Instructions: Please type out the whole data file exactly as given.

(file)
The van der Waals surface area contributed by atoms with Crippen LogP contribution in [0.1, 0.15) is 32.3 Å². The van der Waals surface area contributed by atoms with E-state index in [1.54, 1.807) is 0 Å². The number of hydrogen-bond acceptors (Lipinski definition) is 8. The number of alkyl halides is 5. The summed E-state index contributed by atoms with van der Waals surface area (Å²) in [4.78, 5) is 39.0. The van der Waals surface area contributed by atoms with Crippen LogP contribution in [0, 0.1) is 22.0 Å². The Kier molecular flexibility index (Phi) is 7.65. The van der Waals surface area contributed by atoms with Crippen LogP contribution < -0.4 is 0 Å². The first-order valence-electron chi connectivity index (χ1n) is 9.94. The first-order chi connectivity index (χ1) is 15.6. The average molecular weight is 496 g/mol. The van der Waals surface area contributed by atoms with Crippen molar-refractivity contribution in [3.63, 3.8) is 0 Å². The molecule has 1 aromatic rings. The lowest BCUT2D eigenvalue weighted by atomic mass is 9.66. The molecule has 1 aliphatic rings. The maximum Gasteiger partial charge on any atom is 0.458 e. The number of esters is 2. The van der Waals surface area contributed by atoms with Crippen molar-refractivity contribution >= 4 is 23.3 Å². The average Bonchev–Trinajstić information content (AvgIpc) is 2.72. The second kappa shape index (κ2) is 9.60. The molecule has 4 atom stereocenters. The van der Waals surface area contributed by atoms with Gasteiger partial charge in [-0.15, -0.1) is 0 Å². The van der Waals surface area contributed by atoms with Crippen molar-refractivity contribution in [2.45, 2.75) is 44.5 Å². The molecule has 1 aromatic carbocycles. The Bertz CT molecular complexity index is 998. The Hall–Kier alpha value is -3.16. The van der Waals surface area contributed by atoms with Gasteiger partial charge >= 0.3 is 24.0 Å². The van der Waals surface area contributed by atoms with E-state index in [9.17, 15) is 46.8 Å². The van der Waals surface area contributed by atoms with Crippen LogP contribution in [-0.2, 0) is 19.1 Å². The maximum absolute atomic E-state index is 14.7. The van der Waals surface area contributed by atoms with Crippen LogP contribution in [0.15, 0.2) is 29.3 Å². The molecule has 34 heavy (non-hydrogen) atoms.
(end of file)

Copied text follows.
The van der Waals surface area contributed by atoms with Crippen LogP contribution in [0.1, 0.15) is 32.3 Å². The van der Waals surface area contributed by atoms with E-state index in [1.54, 1.807) is 0 Å². The number of hydrogen-bond acceptors (Lipinski definition) is 8. The number of alkyl halides is 5. The summed E-state index contributed by atoms with van der Waals surface area (Å²) in [4.78, 5) is 39.0. The van der Waals surface area contributed by atoms with Crippen LogP contribution in [0, 0.1) is 22.0 Å². The Kier molecular flexibility index (Phi) is 7.65. The van der Waals surface area contributed by atoms with Crippen LogP contribution < -0.4 is 0 Å². The first-order valence-electron chi connectivity index (χ1n) is 9.94. The first-order chi connectivity index (χ1) is 15.6. The average molecular weight is 496 g/mol. The van der Waals surface area contributed by atoms with Crippen molar-refractivity contribution in [3.63, 3.8) is 0 Å². The molecule has 1 aromatic rings. The lowest BCUT2D eigenvalue weighted by atomic mass is 9.66. The molecule has 1 aliphatic rings. The maximum Gasteiger partial charge on any atom is 0.458 e. The number of esters is 2. The van der Waals surface area contributed by atoms with Crippen molar-refractivity contribution >= 4 is 23.3 Å². The average Bonchev–Trinajstić information content (AvgIpc) is 2.72. The second kappa shape index (κ2) is 9.60. The molecule has 4 atom stereocenters. The van der Waals surface area contributed by atoms with Gasteiger partial charge in [-0.15, -0.1) is 0 Å². The van der Waals surface area contributed by atoms with Crippen molar-refractivity contribution in [2.45, 2.75) is 44.5 Å². The molecule has 1 aromatic carbocycles. The Bertz CT molecular complexity index is 998. The Hall–Kier alpha value is -3.16. The van der Waals surface area contributed by atoms with Gasteiger partial charge >= 0.3 is 24.0 Å². The van der Waals surface area contributed by atoms with E-state index in [9.17, 15) is 46.8 Å². The van der Waals surface area contributed by atoms with Crippen LogP contribution in [-0.2, 0) is 19.1 Å². The maximum absolute atomic E-state index is 14.7. The van der Waals surface area contributed by atoms with Crippen LogP contribution in [0.15, 0.2) is 29.3 Å². The molecule has 34 heavy (non-hydrogen) atoms.